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GREAT EXPECTATIONS,

BY CHARLES DICKENS.

CHAPTER XLVII.

SOME weeks passed without bringing any
change. We waited for Wemmick, and he made
no sign. If I had never known him out of Little
Britain, and had never enjoyed the privilege of
being on a familiar footing at the Castle, I might
have doubted him; not so for a moment,
knowing him as I did.

My worldly affairs began to wear a gloomy
appearance, and I was pressed for money by
more than one creditor. Even I myself began
to know the want of money (I mean of ready
money in my own pocket), and to relieve it by
converting some easily spared articles of
jewellery into cash. But I had quite determined that
it would be a heartless fraud to take more money
from my patron in the existing state of my
uncertain thoughts and plans. Therefore, I had sent
him the unopened pocket-book by Herbert, to
hold in his own keeping, and I felt a kind of
satisfactionwhether it was a false kind or a
true, I hardly knowin not having profited by
his generosity since his revelation of himself.

As the time wore on, an impression settled
heavily upon me that Estella was married.
Fearful of having it confirmed, though it was
all but a conviction, I avoided the newspapers,
and begged Herbert (to whom I had confided
the circumstances of our last interview) never
to speak of her to me. Why I hoarded up this
last wretched little rag of the robe of hope that
was rent and given to the winds, how do I
know! Why did you who read this, commit
that not dissimilar inconsistency of your own
last year, last month, last week?

It was an unhappy life that I lived, and its
one dominant anxiety, towering over all its other
anxieties like a high mountain above a range of
mountains, never disappeared from my view.
Still, no new cause for fear arose. Let me start
from my bed as I would, with the terror fresh
upon me that he was discovered ; let me sit
listening as I would, with dread, for Herbert's
returning step at night, lest it should be fleeter
than ordinary, and winged with evil news; for
all that, and much more to like purpose, the
round of things went on. Condemned to
inaction and a state of constant restlessness and
suspense, I rowed about in my boat, and waited,
waited, waited, as I best could.

There were states of the tide when, having
been down the river, I could not get back through
the eddy-chafed arches and starlings of old
London Bridge; then, I left my boat at a wharf
near the Custom House, to be brought up
afterwards to the Temple stairs. I was not averse to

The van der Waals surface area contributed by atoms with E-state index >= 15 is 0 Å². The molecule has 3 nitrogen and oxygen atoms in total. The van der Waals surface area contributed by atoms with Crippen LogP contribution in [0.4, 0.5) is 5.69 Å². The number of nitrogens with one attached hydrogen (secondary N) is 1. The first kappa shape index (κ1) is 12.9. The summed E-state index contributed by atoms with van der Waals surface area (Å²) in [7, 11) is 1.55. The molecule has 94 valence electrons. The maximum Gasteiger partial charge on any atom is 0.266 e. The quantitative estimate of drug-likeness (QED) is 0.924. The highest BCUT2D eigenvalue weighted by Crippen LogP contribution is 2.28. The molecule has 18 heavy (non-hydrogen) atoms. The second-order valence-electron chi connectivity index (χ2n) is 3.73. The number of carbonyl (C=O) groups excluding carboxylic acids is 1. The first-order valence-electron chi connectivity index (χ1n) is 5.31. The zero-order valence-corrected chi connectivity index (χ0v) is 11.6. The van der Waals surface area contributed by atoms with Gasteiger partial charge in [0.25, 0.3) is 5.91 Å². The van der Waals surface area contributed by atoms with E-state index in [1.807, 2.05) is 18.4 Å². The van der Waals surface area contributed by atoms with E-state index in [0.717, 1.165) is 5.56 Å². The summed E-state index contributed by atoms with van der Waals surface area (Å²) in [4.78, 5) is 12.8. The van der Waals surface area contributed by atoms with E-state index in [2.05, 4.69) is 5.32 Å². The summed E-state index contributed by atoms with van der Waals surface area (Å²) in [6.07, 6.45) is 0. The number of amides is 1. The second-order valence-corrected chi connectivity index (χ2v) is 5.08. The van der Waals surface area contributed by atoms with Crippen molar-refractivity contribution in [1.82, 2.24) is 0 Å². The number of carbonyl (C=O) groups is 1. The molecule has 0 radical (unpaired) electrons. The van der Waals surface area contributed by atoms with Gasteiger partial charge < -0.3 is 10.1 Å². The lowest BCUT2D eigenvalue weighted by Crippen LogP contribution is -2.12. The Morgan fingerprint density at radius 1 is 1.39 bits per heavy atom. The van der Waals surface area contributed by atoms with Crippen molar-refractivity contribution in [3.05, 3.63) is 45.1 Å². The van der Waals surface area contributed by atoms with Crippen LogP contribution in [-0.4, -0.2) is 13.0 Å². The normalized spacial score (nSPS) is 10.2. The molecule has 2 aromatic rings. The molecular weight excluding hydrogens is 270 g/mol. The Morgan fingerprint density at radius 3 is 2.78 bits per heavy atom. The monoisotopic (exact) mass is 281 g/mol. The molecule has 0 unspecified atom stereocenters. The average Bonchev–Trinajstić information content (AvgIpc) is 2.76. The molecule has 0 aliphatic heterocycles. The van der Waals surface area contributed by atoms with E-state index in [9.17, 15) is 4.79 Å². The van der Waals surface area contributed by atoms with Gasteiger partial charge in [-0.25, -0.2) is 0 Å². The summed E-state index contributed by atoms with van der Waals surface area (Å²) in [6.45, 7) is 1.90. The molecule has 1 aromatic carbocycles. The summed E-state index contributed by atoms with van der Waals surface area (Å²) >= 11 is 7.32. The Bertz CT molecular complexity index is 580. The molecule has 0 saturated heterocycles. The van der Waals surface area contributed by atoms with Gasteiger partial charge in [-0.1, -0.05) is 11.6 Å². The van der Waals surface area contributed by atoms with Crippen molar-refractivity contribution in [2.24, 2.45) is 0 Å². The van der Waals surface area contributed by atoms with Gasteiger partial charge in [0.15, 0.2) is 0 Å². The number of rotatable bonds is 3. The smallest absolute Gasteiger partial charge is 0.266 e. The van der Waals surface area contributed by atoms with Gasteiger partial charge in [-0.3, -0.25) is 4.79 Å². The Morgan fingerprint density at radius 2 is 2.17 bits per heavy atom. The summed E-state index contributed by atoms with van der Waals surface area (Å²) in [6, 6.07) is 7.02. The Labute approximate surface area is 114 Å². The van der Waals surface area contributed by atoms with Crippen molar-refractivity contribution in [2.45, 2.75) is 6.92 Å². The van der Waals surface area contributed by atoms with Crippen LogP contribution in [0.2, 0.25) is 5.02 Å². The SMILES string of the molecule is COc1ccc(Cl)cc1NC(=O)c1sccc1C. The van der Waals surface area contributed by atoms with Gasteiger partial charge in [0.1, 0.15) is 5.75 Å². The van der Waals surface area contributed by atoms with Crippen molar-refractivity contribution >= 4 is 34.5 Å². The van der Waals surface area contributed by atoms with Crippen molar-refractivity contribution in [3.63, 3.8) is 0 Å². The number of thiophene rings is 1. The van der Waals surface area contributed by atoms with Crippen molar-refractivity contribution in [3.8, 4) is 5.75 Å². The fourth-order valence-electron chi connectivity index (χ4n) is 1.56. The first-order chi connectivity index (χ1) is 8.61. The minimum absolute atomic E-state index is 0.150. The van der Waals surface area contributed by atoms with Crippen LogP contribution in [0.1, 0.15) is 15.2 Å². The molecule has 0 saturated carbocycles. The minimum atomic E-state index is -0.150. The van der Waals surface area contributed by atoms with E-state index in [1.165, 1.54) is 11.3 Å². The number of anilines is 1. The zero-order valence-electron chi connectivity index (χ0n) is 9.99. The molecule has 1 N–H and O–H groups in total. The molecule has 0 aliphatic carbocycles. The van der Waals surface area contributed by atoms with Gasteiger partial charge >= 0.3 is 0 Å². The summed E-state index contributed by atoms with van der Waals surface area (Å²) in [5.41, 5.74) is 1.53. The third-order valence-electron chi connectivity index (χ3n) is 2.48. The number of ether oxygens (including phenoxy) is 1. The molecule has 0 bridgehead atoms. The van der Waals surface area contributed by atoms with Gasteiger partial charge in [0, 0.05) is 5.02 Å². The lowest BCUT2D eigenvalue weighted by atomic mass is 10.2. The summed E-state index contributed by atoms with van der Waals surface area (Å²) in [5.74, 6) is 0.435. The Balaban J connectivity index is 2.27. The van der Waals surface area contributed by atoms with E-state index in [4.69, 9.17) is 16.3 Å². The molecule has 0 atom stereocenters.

doing this, as it served to make me and my boat
a commoner incident among the water-side people
there. From this slight occasion, sprang two
meetings that I have now to tell of.

One afternoon, late in the month of February,
I came ashore at the wharf at dusk. I had
pulled down as far as Greenwich with the ebb
tide, and had turned with the tide. It had been
a fine bright day, but had become foggy as the
sun dropped, and I had had to feel my way back
among the shipping, pretty carefully. Both in
going and returning I had seen the signal in his
window, All well.

As it was a raw evening and I was cold, I
thought I would comfort myself with dinner at
once; and as I had hours of dejection and
solitude before me if I went home to the Temple, I
thought I would afterwards go to the play. The
theatre where Mr. Wopsle had achieved his
questionable triumph, was in that water-side
neighbourhood (it is nowhere now), and to that
theatre I resolved to go. I was aware that Mr.
Wopsle had not succeeded in reviving the
Drama, but, on the contrary, had rather partaken
of its decline. He had been ominously heard of,
through the playbills, as a faithful Black, in
connexion with a little girl of noble birth, and a
monkey. And Herbert had seen him as a predatory
Tartar of comic propensities, with a face like a
red brick, and an outrageous hat all over bells.

I dined at what Herbert and I used to call a
Geographical chop-housewhere there were
maps of the world in porter-pot rims on every
half-yard of the tablecloths, and charts of gravy
on every one of the knivesto this day there is
scarcely a single chop-house in the Lord Mayor's
dominions which is not Geographicaland wore
out the time in dozing over crumbs, staring at
gas, and baking in a hot blast of dinners.
By-and-by, I roused myself and went to the play.

There, I found a virtuous boatswain in his
Majesty's servicea most excellent man,
though I could have wished his trousers not
quite so tight in some places and not quite so
loose in otherswho knocked all the little men's

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